Bob Gould, 2004
Source: Ozleft, Green Left Weekly discussion list, September 12, 2004
Proofreading, editing, mark-up: Steve Painter
Green Left discussion list
I’m grateful to Shane Hopkinson for patiently deconstructing the verbal abuse from the DSP leadership in the past week, which he does with good humour and a teaching sociologist’s precision. The verbal abusers, such as Boyle, have no adequate way of dealing with Shane’s patient pedagogy.
In a rather breathtaking piece of effrontery, Boyle this evening made a barefaced threat to those he calls “trolls” to boot them off the list forthwith. This intervention of Peter Boyle is an interesting exercise in DSP leadership methodology because it underlines, as did the methods used to expel LF from the DSP, that the DSP leadership doesn’t seem too concerned to maintain any notion of the separation of powers.
One would have thought that restraints concerning the list might have been exercised by the moderator, rather than Boyle. This intervention is particularly outrageous coming from Boyle, who a couple of days ago accused me of being a liar, quite unspecifically. He didn’t say which of my statements was a lie. Well, I’m not a liar, and if Boyle can think of any specific points that he considers lies, he should point them out and I’ll refute his accusations.
What rattles Boyle is not any alleged lies but the truthful way Ozleft documents developments on the far left, including those in the DSP, and their underlying political causes.
Clearly the verbal abuse from the DSP leadership supporters over the past week relates to documents about the expulsion of LF from the DSP, which underline the authoritarian structure of the DSP, and Boyle’s rather candid report to the DSP leadership of two months ago, which clearly underlines the DSP leaderhip’s function as a kind of carnivorous plant in relation the other affiliates of the Socialist Alliance, particularly the ISO.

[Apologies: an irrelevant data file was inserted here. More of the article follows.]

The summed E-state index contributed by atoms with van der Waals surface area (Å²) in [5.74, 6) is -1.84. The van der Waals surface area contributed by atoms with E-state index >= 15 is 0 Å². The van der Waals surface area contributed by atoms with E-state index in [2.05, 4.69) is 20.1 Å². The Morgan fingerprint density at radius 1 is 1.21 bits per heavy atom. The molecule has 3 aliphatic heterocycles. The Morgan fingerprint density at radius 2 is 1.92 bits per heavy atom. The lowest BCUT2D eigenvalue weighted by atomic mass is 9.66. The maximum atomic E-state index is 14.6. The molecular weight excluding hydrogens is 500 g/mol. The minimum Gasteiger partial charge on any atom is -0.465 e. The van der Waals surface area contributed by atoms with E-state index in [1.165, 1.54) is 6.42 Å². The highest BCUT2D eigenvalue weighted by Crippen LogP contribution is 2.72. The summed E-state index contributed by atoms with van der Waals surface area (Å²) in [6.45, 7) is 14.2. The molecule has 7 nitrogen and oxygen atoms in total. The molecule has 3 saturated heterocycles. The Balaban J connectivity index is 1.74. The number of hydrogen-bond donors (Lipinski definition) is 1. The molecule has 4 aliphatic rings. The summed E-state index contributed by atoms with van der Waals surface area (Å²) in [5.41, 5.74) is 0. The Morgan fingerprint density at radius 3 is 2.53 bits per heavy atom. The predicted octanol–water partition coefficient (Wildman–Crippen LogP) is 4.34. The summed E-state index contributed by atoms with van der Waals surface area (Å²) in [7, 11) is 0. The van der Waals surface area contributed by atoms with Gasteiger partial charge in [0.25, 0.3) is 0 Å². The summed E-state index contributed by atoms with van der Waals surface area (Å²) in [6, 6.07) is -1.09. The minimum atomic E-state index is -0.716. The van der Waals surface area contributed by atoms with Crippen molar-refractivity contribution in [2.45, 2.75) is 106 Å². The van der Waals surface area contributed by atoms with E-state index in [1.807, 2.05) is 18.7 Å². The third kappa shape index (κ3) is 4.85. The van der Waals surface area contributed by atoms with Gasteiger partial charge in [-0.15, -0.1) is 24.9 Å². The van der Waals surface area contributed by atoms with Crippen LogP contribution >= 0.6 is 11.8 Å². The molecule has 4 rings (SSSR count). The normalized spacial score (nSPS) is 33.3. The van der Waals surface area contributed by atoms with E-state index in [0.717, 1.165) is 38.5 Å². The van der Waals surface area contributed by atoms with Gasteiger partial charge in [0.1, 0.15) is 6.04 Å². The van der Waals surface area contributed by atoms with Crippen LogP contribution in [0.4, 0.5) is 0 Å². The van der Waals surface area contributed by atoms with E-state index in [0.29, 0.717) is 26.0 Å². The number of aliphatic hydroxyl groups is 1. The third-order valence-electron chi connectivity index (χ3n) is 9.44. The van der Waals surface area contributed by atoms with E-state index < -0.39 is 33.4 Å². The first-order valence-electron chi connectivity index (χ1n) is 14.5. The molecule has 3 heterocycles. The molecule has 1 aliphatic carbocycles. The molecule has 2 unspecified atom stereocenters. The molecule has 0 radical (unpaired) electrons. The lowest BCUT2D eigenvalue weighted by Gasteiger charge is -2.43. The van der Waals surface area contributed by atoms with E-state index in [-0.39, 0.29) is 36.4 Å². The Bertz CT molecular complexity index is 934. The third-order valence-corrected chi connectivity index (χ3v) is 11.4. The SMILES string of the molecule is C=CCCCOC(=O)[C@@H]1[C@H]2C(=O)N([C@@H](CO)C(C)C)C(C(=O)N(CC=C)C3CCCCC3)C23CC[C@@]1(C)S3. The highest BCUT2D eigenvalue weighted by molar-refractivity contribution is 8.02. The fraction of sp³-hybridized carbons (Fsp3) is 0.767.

These documents aren’t lies, they’re genuine documents. Boyle and his associates are as cranky as hornets when we point to them.
Boyle abusively asserts that no one should take seriously the perspectives I advance, and then a day or so later Norm Dixon provocatively demands that we collectively or individually on Ozleft spell out whatever perspectives we may have, once again.
Norm’s not a fool. He can read, and I’m sure he has read the general perspectives documents that I’ve elaborated over the past two or three years, but nevertheless despite his provocative context, I will spell out yet again, in a summary way, my perspectives.
I am interested in a discussion among serious socialists and people on the left. The ultimate aim of such a discussion is the rebirth of a serious scientific socialist movement.
The socialist movement in Australia, however, is at its lowest ebb for more than 100 years. It is divided into a large number of people of socialist sentiments in the Labor Party, the unions and the Greens, or organisationally inactive. It is also made up, in part, of at most 1000-1500 people in far left or Marxist groups.
An open-ended political discussion among the socialist left is necessary, from my point of view, because it’s not possible to jump over the existence of a few hundred militants on the far left, or the much larger number of socialists in or around the Labor Party, the trade unions and the Greens.
My perspective involves the eventual construction of a socialist formation from some kind of regroupment. It’s not possible to detail a model because it’s necessary to get a discussion going first.
The DSP leadership’s notion of regroupment isn’t useful because the DSP’s internal regime is so brutal and rigid, and I have come to the conclusion that reducing the whole of the Marxist program to some exaggerated version of what tinpot leaderships consider Lenin’s organisational formulas produces nothing but sects. Nevertheless, those sects exist and it’s necessary to have a political discussion with their members whenever possible.
There are, in fact, three spheres: independent socialist activity by sects, including the DSP; the Greens, now a very substantial mass political organisation with more than 10,000 members nationally and heading for 1 million votes in the coming elections; and the ALP-trade union continuum with about 50,000 ALP members nationally, the affiliation of all the blue-collar unions and the durable vote of about 40 per cent of the population on the left, migrant, working-class and progressive middle-class side of society.
As an example of the relationship of forces in the workers movement, there are about the same number of ALP members in the seats of Sydney and Grayndler together, as the whole claimed membership of the Socialist Alliance nationally.